A constant fear of deportation has major implications for the estimated 11.7 million undocumented immigrants living in the U.S., but the ripple effects are much more widespread. An estimated 16.6 million people in the U.S. are members of mixed-status families in which at least one member is undocumented and others are citizens or documented immigrants. Laura Enriquez, UCI Chicano/Latino studies assistant professor, argues that immigration laws negatively affect these family members – particularly children – and she calls this outcome “multigenerational punishment.”

“The threat of detention and deportation, an inability to obtain a driver’s license, limited opportunity to travel and lack of employment authorization – these sanctions don’t just hurt the undocumented, they affect their children, many of whom are U.S. born citizens,” she says. “When sanctions intended for a specific population negatively affect individuals who are not targeted by the law, these constitute legal violence, promoting structural and symbolic inequality,” she explains.

In a study published in the Journal of Marriage and Family in August 2015, Enriquez interviewed 32 undocumented young adults aged 21-34 in the Los Angeles area. Of those interviewed, all came to the U.S. as children, and at the time of the interviews, were current or expectant mothers and fathers of children who were/would be U.S. citizens. The study earned the 2016 American Sociological Association’s Section on Latino/a Sociology article award for Distinguished Contribution to Research.

Through her in-depth interviews, Enriquez shows that everyday parent-child interactions and decisions lead citizen children to share in the limitations created by their parent’s immigration status.

“Parents and children share in the risk of deportation and family separation,” Enriquez says. “Some parents openly discuss the threat of deportation with their children to manage their own and their children’s anxiety about this potentiality and to plan in case something does happen. In turn, the citizen children come to share their parents’ fears.”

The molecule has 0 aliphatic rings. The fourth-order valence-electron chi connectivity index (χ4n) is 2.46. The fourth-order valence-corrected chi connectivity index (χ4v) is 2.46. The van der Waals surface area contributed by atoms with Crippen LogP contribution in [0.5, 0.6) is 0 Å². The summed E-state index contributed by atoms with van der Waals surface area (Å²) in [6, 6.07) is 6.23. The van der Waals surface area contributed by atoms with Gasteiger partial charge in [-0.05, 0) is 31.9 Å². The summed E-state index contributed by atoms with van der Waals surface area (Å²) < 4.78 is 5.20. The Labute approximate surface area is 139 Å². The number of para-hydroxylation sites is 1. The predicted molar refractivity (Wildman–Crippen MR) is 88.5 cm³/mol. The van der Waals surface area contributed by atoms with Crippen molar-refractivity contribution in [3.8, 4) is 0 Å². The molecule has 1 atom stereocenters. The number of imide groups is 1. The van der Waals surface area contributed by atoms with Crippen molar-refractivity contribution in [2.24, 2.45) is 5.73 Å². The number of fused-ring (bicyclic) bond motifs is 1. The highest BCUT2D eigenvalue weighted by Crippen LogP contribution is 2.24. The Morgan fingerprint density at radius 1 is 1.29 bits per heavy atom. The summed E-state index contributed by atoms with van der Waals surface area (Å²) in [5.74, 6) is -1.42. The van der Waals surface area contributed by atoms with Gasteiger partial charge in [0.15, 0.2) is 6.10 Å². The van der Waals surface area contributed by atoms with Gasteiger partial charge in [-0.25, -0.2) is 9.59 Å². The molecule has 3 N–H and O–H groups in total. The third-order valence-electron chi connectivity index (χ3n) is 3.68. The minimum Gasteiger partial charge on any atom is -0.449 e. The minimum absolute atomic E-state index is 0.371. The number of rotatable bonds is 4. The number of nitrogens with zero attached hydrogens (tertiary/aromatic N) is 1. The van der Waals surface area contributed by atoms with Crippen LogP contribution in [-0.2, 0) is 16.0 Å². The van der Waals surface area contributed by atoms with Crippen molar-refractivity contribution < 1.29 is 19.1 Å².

Driving without a license similarly posed a negative effect on children of undocumented parents; parents who get caught can have their cars taken away in front of children, incur large fines, and run the risk of being deported. To minimize the risk, parents adopt police-watching strategies that can be often adopted by their U.S.-born citizen children.

Enriquez says that U.S. citizen children’s dependent status also leads them to develop a de facto undocumented status where they share in their parents’ inability to travel and experience economic instability. This effectively limits their opportunities for upward mobility if they are unable to afford or take part in extracurricular opportunities or cannot have the same experiences as their friends who have citizen parents.

These shared consequences likely also exist among other family members, including citizen siblings, romantic partners, and extended family members. Moving in this direction, she is currently working on a book manuscript that examines how immigration status shapes the dating, marriage, and parenting experiences of undocumented young adults and their romantic partners. “By conceptualizing these outcomes as distinct forms of legal violence rather than attributing these spillover effects to chance, we can better see, understand and begin to change the ways in which laws produce broad consequences,” she says.

View the study online at http://onlinelibrary.wiley.com/doi/10.1111/jomf.12196/abstract.

 

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